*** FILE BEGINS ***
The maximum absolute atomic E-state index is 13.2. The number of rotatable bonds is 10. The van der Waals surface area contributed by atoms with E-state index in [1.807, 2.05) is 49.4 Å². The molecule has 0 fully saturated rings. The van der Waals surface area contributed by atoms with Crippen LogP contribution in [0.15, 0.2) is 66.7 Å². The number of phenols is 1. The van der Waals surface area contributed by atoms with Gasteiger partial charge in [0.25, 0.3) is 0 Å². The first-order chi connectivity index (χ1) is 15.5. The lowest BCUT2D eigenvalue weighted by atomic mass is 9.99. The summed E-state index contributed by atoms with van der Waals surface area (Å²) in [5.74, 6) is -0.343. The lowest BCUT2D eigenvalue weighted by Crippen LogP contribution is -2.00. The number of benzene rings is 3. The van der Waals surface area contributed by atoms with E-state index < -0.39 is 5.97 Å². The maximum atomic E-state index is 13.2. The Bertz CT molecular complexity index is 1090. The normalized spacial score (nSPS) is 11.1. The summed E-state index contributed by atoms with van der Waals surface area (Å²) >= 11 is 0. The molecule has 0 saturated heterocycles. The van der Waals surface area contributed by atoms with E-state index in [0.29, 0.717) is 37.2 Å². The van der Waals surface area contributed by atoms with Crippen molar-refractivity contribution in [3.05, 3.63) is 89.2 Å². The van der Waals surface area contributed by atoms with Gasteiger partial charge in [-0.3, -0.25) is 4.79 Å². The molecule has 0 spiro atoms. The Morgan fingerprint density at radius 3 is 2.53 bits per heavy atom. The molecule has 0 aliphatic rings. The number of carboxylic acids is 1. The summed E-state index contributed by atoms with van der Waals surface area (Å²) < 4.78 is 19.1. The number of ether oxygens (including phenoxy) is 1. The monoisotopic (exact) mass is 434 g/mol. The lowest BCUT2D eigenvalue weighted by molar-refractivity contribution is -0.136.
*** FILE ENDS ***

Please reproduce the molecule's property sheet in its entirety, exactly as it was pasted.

The maximum absolute atomic E-state index is 13.2. The number of rotatable bonds is 10. The van der Waals surface area contributed by atoms with E-state index in [1.807, 2.05) is 49.4 Å². The molecule has 0 fully saturated rings. The van der Waals surface area contributed by atoms with Crippen LogP contribution in [0.15, 0.2) is 66.7 Å². The number of phenols is 1. The van der Waals surface area contributed by atoms with Gasteiger partial charge in [0.25, 0.3) is 0 Å². The first-order chi connectivity index (χ1) is 15.5. The lowest BCUT2D eigenvalue weighted by atomic mass is 9.99. The summed E-state index contributed by atoms with van der Waals surface area (Å²) in [5.74, 6) is -0.343. The lowest BCUT2D eigenvalue weighted by Crippen LogP contribution is -2.00. The number of benzene rings is 3. The van der Waals surface area contributed by atoms with E-state index < -0.39 is 5.97 Å². The maximum atomic E-state index is 13.2. The Bertz CT molecular complexity index is 1090. The normalized spacial score (nSPS) is 11.1. The summed E-state index contributed by atoms with van der Waals surface area (Å²) >= 11 is 0. The molecule has 0 saturated heterocycles. The van der Waals surface area contributed by atoms with E-state index in [0.29, 0.717) is 37.2 Å². The van der Waals surface area contributed by atoms with Crippen molar-refractivity contribution in [3.05, 3.63) is 89.2 Å². The van der Waals surface area contributed by atoms with Gasteiger partial charge in [-0.3, -0.25) is 4.79 Å². The molecule has 0 spiro atoms. The Morgan fingerprint density at radius 3 is 2.53 bits per heavy atom. The molecule has 0 aliphatic rings. The number of carboxylic acids is 1. The summed E-state index contributed by atoms with van der Waals surface area (Å²) < 4.78 is 19.1. The number of ether oxygens (including phenoxy) is 1. The monoisotopic (exact) mass is 434 g/mol. The lowest BCUT2D eigenvalue weighted by molar-refractivity contribution is -0.136.